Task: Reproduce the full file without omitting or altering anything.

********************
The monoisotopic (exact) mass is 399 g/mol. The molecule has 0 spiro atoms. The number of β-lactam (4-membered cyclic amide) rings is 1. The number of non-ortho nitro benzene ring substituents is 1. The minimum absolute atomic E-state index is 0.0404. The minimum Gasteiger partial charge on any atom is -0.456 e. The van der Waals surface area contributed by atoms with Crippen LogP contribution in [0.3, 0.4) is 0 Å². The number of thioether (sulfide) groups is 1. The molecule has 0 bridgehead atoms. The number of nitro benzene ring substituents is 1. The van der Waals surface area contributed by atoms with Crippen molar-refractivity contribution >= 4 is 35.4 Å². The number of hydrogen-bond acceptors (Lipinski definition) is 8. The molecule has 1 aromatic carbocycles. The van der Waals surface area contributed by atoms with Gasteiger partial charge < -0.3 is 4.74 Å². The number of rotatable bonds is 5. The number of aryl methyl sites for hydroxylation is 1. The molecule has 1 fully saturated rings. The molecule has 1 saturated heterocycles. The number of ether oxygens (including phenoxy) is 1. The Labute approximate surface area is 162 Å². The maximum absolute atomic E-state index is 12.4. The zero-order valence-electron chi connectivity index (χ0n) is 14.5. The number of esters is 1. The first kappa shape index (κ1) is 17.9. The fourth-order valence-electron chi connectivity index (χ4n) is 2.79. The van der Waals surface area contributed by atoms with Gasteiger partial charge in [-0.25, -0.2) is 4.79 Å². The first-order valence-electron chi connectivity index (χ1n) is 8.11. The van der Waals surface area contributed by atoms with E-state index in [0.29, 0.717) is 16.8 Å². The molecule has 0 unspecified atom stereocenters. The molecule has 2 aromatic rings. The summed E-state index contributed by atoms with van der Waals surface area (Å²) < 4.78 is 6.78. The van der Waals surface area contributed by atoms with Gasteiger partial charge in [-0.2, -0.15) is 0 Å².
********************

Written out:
The monoisotopic (exact) mass is 399 g/mol. The molecule has 0 spiro atoms. The number of β-lactam (4-membered cyclic amide) rings is 1. The number of non-ortho nitro benzene ring substituents is 1. The minimum absolute atomic E-state index is 0.0404. The minimum Gasteiger partial charge on any atom is -0.456 e. The van der Waals surface area contributed by atoms with Crippen LogP contribution in [0.3, 0.4) is 0 Å². The number of thioether (sulfide) groups is 1. The molecule has 0 bridgehead atoms. The number of nitro benzene ring substituents is 1. The van der Waals surface area contributed by atoms with Crippen molar-refractivity contribution >= 4 is 35.4 Å². The number of hydrogen-bond acceptors (Lipinski definition) is 8. The molecule has 1 aromatic carbocycles. The van der Waals surface area contributed by atoms with Gasteiger partial charge < -0.3 is 4.74 Å². The number of rotatable bonds is 5. The number of aryl methyl sites for hydroxylation is 1. The molecule has 1 fully saturated rings. The molecule has 1 saturated heterocycles. The number of ether oxygens (including phenoxy) is 1. The Labute approximate surface area is 162 Å². The maximum absolute atomic E-state index is 12.4. The zero-order valence-electron chi connectivity index (χ0n) is 14.5. The number of esters is 1. The first kappa shape index (κ1) is 17.9. The fourth-order valence-electron chi connectivity index (χ4n) is 2.79. The van der Waals surface area contributed by atoms with Gasteiger partial charge in [-0.25, -0.2) is 4.79 Å². The first-order valence-electron chi connectivity index (χ1n) is 8.11. The van der Waals surface area contributed by atoms with E-state index in [0.29, 0.717) is 16.8 Å². The molecule has 0 unspecified atom stereocenters. The molecule has 2 aromatic rings. The summed E-state index contributed by atoms with van der Waals surface area (Å²) < 4.78 is 6.78. The van der Waals surface area contributed by atoms with Gasteiger partial charge in [-0.2, -0.15) is 0 Å².